I will make your name great, and you shall be a blessing and all the families of the earth will be blessed through you.
- Genesis 12:2-3
Zack and Mel were half brothers - one father, two mothers - but they werent especially brotherly. Zack spent his childhood with both parents, in comfortable surroundings. Mel lived with both parents, too, until discord filled their home and the mother left comfort behind to eke out a meager, nomadic life with her young son. The father loved both sons. The mothers didnt love each other.
The father was a devout man who worshipped only one God, unusual in a land where most of his countrymen honored multiple deities depicted in nature and stone. Stranger still, the fathers God talked to him, predicted his future, and promised divine blessings on him and his sons. The latter blessings, though lavish to both, would not be identical. Mels descendents would include 12 princes and spawn a great nation. Zacks heirs would become a great nation, too, but through them all the nations of the earth would be blessed.
Did it happen? Did the brothers continue their fathers spiritual legacy along with the biological one? Sort of, for a time.
Generations passed, the nations grew, and the discord reappeared. Zacks people, it seemed, remained closer to the God - at least periodically, one or two generations at a time. Then the fervor would fade, until one of the heirs discovered some remembrance of the God, and their hearts were stirred to revere him again.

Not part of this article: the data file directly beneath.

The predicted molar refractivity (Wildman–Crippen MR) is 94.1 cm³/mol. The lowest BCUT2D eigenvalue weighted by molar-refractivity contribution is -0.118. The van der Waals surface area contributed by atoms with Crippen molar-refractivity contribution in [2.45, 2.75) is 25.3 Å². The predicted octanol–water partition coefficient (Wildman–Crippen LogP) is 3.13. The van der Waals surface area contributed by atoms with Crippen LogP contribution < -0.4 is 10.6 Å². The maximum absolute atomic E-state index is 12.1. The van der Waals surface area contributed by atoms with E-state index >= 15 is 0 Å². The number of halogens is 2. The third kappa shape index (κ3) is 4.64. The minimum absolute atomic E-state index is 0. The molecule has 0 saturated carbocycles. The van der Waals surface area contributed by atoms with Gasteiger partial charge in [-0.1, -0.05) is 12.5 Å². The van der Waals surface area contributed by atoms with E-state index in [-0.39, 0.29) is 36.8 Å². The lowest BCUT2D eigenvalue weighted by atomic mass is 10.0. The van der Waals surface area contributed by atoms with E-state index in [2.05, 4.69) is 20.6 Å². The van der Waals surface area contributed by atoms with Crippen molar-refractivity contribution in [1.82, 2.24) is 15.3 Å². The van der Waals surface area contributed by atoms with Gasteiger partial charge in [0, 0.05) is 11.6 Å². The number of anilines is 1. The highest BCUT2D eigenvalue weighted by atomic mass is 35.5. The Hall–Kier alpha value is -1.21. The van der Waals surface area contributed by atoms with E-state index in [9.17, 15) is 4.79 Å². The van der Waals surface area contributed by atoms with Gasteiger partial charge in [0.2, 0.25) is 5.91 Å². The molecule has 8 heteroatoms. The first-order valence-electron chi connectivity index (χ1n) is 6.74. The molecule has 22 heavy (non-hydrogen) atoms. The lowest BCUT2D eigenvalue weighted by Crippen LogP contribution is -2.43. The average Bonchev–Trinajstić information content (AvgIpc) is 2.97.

When the Zack line faltered, the Mel line often rose up militarily and conquered their distant cousins. But when the Zack line returned to the God, they were as strong in their defense as they were in spirit. As the generations continued, life for both groups became increasingly unstable.
After many centuries there arose a king from Zacks line through whom the God again said all the nations of the earth would be blessed. But not all Zackians believed the God, and the line split in two. Each side answered to a different name, and developed different ways to worship the God.
Meanwhile a prophet appeared from Mels line with a message he said was superior to that of the Zackian king. But when the prophets message couldnt conquer Zackian minds, he and all the Melians grew angry. The Zackians were angry, too, and defensive, and wars with consequences that continue to this day broke out in many of those nations of the earth the God wanted to bless.
Today, the descendents of all three groups continue to claim the father of Zack and Mel, and the God who promised to bless them, as their own. The family tree, strong in the planting, has weakened in the growing.
Even those with limited knowledge of the Bible and world events will recognize this story as an allegory of the origin of the worlds three largest religions: Christians, Muslims and Jews.
All three claim the patriarch Abraham as their father, one of his sons, Isaac or Ishmael, as their ancestor, and Jehovah/Allah as their God. Isaac, the second son, was the father of the Jews and also, following the birth of (the king) Jesus, the Christians; and Ishmael, through whom the prophet Mohammed was born, was the father of Islam and its followers, the Muslim people.
For a deeper understanding of the differences between these three faiths, I strongly recommend Bruce Feilers recent book, Abraham.
To review the Biblical portion of this story, read Genesis 12-21.
(Barbara Seaborn is a local freelance writer. E-mail comments to firstname.lastname@example.org.)
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